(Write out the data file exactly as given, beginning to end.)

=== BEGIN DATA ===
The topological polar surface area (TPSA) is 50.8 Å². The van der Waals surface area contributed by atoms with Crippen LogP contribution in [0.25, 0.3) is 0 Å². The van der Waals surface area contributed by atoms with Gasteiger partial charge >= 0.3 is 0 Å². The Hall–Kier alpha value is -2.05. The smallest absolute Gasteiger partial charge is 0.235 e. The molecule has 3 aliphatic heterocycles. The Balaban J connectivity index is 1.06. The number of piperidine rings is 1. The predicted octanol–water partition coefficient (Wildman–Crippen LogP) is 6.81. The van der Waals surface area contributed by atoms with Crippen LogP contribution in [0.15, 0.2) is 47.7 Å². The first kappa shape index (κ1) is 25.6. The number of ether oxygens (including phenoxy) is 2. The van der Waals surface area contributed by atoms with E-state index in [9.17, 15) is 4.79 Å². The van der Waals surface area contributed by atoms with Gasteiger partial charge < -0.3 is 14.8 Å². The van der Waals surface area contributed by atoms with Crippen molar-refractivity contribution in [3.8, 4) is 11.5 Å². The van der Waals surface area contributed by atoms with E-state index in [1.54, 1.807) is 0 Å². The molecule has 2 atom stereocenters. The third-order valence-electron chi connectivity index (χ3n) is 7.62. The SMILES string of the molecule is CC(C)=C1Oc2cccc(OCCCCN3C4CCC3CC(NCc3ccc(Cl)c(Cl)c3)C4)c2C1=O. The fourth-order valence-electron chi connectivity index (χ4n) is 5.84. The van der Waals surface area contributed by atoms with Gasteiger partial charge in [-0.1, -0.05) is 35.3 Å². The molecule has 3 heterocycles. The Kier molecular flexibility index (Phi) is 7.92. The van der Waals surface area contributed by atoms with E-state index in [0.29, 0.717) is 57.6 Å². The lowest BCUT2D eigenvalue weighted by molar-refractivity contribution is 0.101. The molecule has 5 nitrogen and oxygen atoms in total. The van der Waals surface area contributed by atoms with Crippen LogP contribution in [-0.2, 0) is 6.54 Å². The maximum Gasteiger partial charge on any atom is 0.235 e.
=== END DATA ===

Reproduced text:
The topological polar surface area (TPSA) is 50.8 Å². The van der Waals surface area contributed by atoms with Crippen LogP contribution in [0.25, 0.3) is 0 Å². The van der Waals surface area contributed by atoms with Gasteiger partial charge >= 0.3 is 0 Å². The Hall–Kier alpha value is -2.05. The smallest absolute Gasteiger partial charge is 0.235 e. The molecule has 3 aliphatic heterocycles. The Balaban J connectivity index is 1.06. The number of piperidine rings is 1. The predicted octanol–water partition coefficient (Wildman–Crippen LogP) is 6.81. The van der Waals surface area contributed by atoms with Crippen LogP contribution in [0.15, 0.2) is 47.7 Å². The first kappa shape index (κ1) is 25.6. The number of ether oxygens (including phenoxy) is 2. The van der Waals surface area contributed by atoms with E-state index in [9.17, 15) is 4.79 Å². The van der Waals surface area contributed by atoms with Gasteiger partial charge < -0.3 is 14.8 Å². The van der Waals surface area contributed by atoms with Crippen molar-refractivity contribution in [3.8, 4) is 11.5 Å². The van der Waals surface area contributed by atoms with E-state index in [1.54, 1.807) is 0 Å². The molecule has 2 atom stereocenters. The third-order valence-electron chi connectivity index (χ3n) is 7.62. The SMILES string of the molecule is CC(C)=C1Oc2cccc(OCCCCN3C4CCC3CC(NCc3ccc(Cl)c(Cl)c3)C4)c2C1=O. The fourth-order valence-electron chi connectivity index (χ4n) is 5.84. The van der Waals surface area contributed by atoms with Gasteiger partial charge in [-0.1, -0.05) is 35.3 Å². The molecule has 3 heterocycles. The Kier molecular flexibility index (Phi) is 7.92. The van der Waals surface area contributed by atoms with E-state index in [0.29, 0.717) is 57.6 Å². The lowest BCUT2D eigenvalue weighted by molar-refractivity contribution is 0.101. The molecule has 5 nitrogen and oxygen atoms in total. The van der Waals surface area contributed by atoms with Crippen LogP contribution in [-0.2, 0) is 6.54 Å². The maximum Gasteiger partial charge on any atom is 0.235 e.